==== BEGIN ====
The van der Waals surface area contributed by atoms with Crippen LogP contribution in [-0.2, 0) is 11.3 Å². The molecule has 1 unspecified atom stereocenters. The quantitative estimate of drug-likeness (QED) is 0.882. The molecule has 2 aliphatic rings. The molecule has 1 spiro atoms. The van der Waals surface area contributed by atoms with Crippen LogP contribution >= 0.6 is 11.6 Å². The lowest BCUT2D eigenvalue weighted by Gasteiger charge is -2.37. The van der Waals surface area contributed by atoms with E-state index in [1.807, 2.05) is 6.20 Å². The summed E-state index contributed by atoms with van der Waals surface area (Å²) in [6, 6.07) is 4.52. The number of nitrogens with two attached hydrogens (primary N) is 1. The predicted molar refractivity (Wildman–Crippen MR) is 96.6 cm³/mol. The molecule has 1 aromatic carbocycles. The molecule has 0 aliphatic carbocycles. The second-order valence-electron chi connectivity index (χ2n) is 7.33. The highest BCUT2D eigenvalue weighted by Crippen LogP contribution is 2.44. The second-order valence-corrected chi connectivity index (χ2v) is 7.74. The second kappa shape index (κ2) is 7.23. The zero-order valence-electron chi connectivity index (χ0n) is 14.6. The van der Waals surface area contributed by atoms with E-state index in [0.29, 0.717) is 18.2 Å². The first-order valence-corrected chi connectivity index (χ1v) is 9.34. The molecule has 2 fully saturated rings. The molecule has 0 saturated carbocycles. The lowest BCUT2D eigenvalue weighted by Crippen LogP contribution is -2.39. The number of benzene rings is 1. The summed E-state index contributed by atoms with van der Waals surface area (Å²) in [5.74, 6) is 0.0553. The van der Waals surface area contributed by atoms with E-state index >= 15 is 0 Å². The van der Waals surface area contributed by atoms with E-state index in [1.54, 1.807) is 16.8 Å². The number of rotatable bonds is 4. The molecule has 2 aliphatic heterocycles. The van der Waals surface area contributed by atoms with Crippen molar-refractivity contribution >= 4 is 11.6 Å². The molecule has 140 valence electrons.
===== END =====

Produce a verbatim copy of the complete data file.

The van der Waals surface area contributed by atoms with Crippen LogP contribution in [-0.2, 0) is 11.3 Å². The molecule has 1 unspecified atom stereocenters. The quantitative estimate of drug-likeness (QED) is 0.882. The molecule has 2 aliphatic rings. The molecule has 1 spiro atoms. The van der Waals surface area contributed by atoms with Crippen LogP contribution >= 0.6 is 11.6 Å². The lowest BCUT2D eigenvalue weighted by Gasteiger charge is -2.37. The van der Waals surface area contributed by atoms with E-state index in [1.807, 2.05) is 6.20 Å². The summed E-state index contributed by atoms with van der Waals surface area (Å²) in [6, 6.07) is 4.52. The number of nitrogens with two attached hydrogens (primary N) is 1. The predicted molar refractivity (Wildman–Crippen MR) is 96.6 cm³/mol. The molecule has 1 aromatic carbocycles. The molecule has 0 aliphatic carbocycles. The second-order valence-electron chi connectivity index (χ2n) is 7.33. The highest BCUT2D eigenvalue weighted by Crippen LogP contribution is 2.44. The second-order valence-corrected chi connectivity index (χ2v) is 7.74. The second kappa shape index (κ2) is 7.23. The zero-order valence-electron chi connectivity index (χ0n) is 14.6. The van der Waals surface area contributed by atoms with E-state index in [0.29, 0.717) is 18.2 Å². The first-order valence-corrected chi connectivity index (χ1v) is 9.34. The molecule has 2 fully saturated rings. The molecule has 0 saturated carbocycles. The lowest BCUT2D eigenvalue weighted by Crippen LogP contribution is -2.39. The number of benzene rings is 1. The summed E-state index contributed by atoms with van der Waals surface area (Å²) in [5.74, 6) is 0.0553. The van der Waals surface area contributed by atoms with E-state index >= 15 is 0 Å². The van der Waals surface area contributed by atoms with E-state index in [1.54, 1.807) is 16.8 Å². The number of rotatable bonds is 4. The molecule has 2 aliphatic heterocycles. The van der Waals surface area contributed by atoms with Crippen molar-refractivity contribution >= 4 is 11.6 Å². The molecule has 140 valence electrons.